More Than Just a March

How students across the nation are fighting to change the way school safety is handled

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Veronica Iredale, Staff Writer

It was a sunny day, with tufts of clouds peppering the blue Florida sky. Birds were singing, and it was a peaceful February day at Marjory Stoneman Douglas high school, until a piercing shot echoed across the campus, many more to follow. The next six minutes or so changed the lives of nearly every student across the United States. The tragic shooting of Valentine’s Day, 2018, has sparked a nationwide “uprising” of sorts–including the successful March For Our Lives that occurred March 24 of this year– that has caused students to wonder…are they next? Gun violence in schools has been a growing epidemic, but could the students of Parkland have started the long-awaited end to an idle society and youth on this issue?

March For Our Lives, headed by the survivors of the Parkland shooting, worked like a magnet, drawing in huge crowds nationwide. Allison Buckless, a senior at Goffstown High School, participated in the Concord MFOL, and reflects on her positive experience there. “Adults at the march kept pushing us towards the front and one told me ‘this is not our march, it’s   yours,’ ” The movement has inspired students to step up and speak their minds, and for Allison, it was clear that she wanted to be part of it. “I’m a strong believer in saying that our generation will change the world; this is was the first step. I also thought it was necessary to participate so we could show that it is the students who are confronting the government and who want change.” Positive outlooks towards the future of the American youth are what fuels movements such as March For Our Lives.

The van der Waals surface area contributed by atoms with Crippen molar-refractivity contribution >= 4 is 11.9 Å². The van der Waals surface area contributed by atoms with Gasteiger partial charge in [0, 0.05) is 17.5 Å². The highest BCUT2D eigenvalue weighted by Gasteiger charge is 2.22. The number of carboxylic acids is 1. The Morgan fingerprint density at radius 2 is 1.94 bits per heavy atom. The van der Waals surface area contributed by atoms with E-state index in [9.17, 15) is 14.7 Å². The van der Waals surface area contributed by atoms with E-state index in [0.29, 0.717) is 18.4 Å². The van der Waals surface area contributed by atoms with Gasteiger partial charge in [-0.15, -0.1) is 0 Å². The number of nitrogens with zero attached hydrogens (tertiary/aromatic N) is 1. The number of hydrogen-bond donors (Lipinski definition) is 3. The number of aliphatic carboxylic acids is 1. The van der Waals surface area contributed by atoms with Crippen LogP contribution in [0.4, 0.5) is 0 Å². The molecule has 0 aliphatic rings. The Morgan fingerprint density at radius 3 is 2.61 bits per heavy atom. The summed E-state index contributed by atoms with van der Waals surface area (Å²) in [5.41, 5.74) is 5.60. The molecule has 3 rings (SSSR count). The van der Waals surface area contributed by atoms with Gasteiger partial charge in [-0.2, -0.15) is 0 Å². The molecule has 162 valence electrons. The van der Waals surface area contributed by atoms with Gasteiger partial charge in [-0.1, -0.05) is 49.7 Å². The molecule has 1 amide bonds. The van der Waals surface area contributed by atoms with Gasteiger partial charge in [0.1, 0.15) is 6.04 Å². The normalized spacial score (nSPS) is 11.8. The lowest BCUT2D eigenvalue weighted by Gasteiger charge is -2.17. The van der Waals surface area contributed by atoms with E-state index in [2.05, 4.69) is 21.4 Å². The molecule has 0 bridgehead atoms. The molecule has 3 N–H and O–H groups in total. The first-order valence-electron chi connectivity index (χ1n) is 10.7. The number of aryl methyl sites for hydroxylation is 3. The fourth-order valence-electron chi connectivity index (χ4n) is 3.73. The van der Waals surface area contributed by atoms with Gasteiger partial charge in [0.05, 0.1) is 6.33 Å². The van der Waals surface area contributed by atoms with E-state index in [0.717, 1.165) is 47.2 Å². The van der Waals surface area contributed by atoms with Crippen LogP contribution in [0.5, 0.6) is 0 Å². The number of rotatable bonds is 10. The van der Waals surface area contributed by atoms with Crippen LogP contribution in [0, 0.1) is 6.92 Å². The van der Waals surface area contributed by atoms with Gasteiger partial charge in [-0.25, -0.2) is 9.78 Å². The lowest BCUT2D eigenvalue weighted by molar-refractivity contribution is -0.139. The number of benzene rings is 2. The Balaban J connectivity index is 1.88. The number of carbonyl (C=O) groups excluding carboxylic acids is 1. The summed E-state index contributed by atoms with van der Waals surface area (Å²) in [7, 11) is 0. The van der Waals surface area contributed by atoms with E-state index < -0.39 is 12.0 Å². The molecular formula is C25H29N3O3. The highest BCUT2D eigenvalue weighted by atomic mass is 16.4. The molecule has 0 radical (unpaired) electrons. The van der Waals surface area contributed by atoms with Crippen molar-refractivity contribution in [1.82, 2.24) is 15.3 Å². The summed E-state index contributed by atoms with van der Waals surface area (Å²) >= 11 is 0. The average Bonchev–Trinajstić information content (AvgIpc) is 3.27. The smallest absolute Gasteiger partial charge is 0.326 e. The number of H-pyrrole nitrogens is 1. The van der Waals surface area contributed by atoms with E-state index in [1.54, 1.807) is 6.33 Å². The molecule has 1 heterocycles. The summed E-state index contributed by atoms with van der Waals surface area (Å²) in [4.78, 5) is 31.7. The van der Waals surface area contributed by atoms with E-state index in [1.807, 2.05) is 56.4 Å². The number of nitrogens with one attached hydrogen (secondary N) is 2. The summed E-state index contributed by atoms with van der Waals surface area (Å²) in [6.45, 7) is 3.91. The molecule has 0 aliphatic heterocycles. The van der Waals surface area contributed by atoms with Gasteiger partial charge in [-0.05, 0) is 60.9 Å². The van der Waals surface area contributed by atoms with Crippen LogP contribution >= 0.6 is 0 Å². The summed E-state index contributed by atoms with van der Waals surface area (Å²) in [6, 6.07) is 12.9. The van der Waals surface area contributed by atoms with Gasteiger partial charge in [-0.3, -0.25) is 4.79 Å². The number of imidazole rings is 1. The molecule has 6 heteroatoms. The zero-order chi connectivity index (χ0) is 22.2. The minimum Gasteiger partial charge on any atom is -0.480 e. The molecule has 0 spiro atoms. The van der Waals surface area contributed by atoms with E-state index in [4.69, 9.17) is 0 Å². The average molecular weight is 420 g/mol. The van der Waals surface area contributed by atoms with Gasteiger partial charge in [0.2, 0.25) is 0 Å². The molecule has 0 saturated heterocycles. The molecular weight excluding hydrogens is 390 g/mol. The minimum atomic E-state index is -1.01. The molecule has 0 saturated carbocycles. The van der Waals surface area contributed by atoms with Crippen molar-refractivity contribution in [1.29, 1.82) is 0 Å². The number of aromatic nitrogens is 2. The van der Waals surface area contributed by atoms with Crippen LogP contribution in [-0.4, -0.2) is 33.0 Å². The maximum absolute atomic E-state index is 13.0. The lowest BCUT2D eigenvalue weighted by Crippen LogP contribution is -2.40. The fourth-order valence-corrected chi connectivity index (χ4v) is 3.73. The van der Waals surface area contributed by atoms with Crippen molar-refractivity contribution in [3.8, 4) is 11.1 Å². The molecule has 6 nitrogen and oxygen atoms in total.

Though it is uplifting to see so many students fighting the system and challenging the laws that are apparently not enough to keep us safe any longer, it is important to remember what brought students to this unified place of awareness and motivation to change the way things are. “I first heard about the Parkland shooting hours after it happened. I was not alerted right away because I was in the middle for Crazy For You rehearsal. When I got home my dad told me and I remember being…I want to say scared but more worried.” Allison had already decided that she wanted to protest in November–several months before this particular shooting occurred, “I was already advocating for school safety. I had the opportunity to protest and be around people who agree with me so I went for it.”

However incredible this ‘revolution’ is and has been, many are asking the questions; ‘what’s next?’ ‘Where will this go?’ ‘Is it enough to make a difference? The answers are speculated by students, teachers, and parents alike nationwide. “Honestly, I really don’t know what comes next–I was actually thinking about it the other day. We marched and rallied but now what?” And Allison is right. What more can the students do to ensure their safety? However, with the support of many celebrities such as Ellen Degeneres and Oprah Winfrey, the movement may continue on for as long as possible.

The movement has been headed by extremely strong survivors and advocates, perhaps most famously, Emma González, whose speeches at the March For Our Lives and just after the shooting have gone viral since. “Judging by people like Emma González, the Parkland students will not let this disappear.” Hopefully not, since gun violence in schools is finally getting the attention it deserves. Allison remembers the audience at the Concord march chanting the popular phrase “enough is enough” over and over “which left goosebumps up and down my body” she recalls.

However controversial the subject of gun control and management may be at the moment, students have come together to promote an overarching theme of school safety.

Allison is hopeful that change will occur, like so many students standing up for their beliefs. “Guns will never go away and I don’t think we can control what people do with them. However, this generation will definitely change the world, in fact, we’ve already started. It’s hard to tell if our efforts will pay off in terms of the government, but as far as the people, I know they’re impressed.”